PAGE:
I cannot allow the remarks of the Leader of the Opposition to pass without comment. The right honorable gentleman has attacked both this measure and the members of the party to which I belong. It appears to me that he was speaking with his tongue in his cheek. He told us that he was opposed to this bill, and in the next breath he said that Mr. Lang and his followers were responsible for the downfall of his Government. His opposition to the bill is sheer hypocrisy; the sole object of it being propaganda for the New South Wales members of his party. He accused us of associating ourselves with honorable members opposite to defeat his Government. That statement i3 incorrect. If the right' honorable gentleman had not displayed such deplorable weakness in departing from the policy of the Labour party, his Government might have remained in office for its full term. The right honorable gentleman himself took the first step in the policy which this Government is now pursuing when he introduced the Financial Emergency Bill. Under that measure unjustifiable reductions were made in oldage and invalid pensions and in the pensions of incapacitated soldiers, and of the dependants of the 60,000 soldiers who died on active service, who were told before they left this country that if they fought for Australia, Australia would be theirs. The Premiers plan is practically the Niemeyer plan under another name.

Mr Baker - The members of the party to which the honorable member belongs put this Government in power.

Mr JAMES - I disagree with the honorable member. If the Scullin Government had been willing to agree to the appointment of a. committee to inquire into the charge that certain unemployment relief moneys had been used in the electorate of a member of the Cabinet, there need not have been an election. _ I believe that the Leader of the Opposition realized when he was Prime Minister that the application of the Premiers plan would bring us to our present impossible position, and that, therefore, he preferred to go to the people. When he did so he got what he deserved. But the remnant of his party which now sits in this House is not justified, on that ground, in adopting the course which it is at present following. However, I shall not pursue this subject, [f the right honorable member had not attacked the party which I represent, I should not have said even so much as I have said.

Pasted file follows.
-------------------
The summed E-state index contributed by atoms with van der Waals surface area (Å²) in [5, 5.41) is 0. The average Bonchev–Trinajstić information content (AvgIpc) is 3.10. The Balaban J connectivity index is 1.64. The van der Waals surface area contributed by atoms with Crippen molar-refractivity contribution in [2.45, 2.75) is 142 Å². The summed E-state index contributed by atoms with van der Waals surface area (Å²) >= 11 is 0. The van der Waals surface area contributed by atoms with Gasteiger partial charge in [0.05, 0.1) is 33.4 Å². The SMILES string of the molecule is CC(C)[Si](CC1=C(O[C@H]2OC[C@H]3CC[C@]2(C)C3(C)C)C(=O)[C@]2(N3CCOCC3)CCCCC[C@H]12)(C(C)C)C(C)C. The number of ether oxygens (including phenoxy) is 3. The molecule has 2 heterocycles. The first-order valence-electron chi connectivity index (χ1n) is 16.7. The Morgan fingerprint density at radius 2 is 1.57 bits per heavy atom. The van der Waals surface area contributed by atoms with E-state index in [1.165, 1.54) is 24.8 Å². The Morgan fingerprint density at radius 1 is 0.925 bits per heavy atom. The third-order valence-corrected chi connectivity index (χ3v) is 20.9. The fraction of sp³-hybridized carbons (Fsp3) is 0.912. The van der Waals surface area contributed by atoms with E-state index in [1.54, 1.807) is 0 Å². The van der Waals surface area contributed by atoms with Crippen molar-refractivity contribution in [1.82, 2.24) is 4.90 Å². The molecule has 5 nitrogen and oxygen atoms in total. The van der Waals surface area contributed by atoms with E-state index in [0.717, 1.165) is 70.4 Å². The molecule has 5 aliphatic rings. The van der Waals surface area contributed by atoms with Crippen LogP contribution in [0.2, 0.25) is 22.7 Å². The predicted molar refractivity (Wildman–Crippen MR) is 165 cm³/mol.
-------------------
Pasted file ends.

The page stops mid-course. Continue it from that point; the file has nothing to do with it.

This Government has found that the only result of its policy of attaching the revenues of New South Wales has been to get hold of a meatless bone. I understand that many of the taxation documents made available to the Common wealth by the State Taxation Commissioner (Mr. McMahon) relate to wealthy taxpayers who are heavily in arrears in their taxation payments.

Mr Paterson - Who told the honorable member that?

Mr JAMES - I obtained my information from the official organ of the United Australia party. If these people would pay their arrears of taxation they would place the Commonwealth in possession of an amount which would perhaps equal the takings if a boxing bout were arranged in some suitable place between the right honorable member for Flinders (Mr. Bruce) and Mr. Lang. The Minister for Health (Mr. Marr) promised during the last Federal election that he would eat his hat if Mr. Lang remained in power for fourteen days after this Parliament was returned. The Minister could assist to raise considerable revenue by giving an exhibition of hat-eating as a preliminary to the main bout. I can well imagine how thrilled the spectators would be when the stadium manager exclaimed : "On my right I have the right honorable member for Flinders--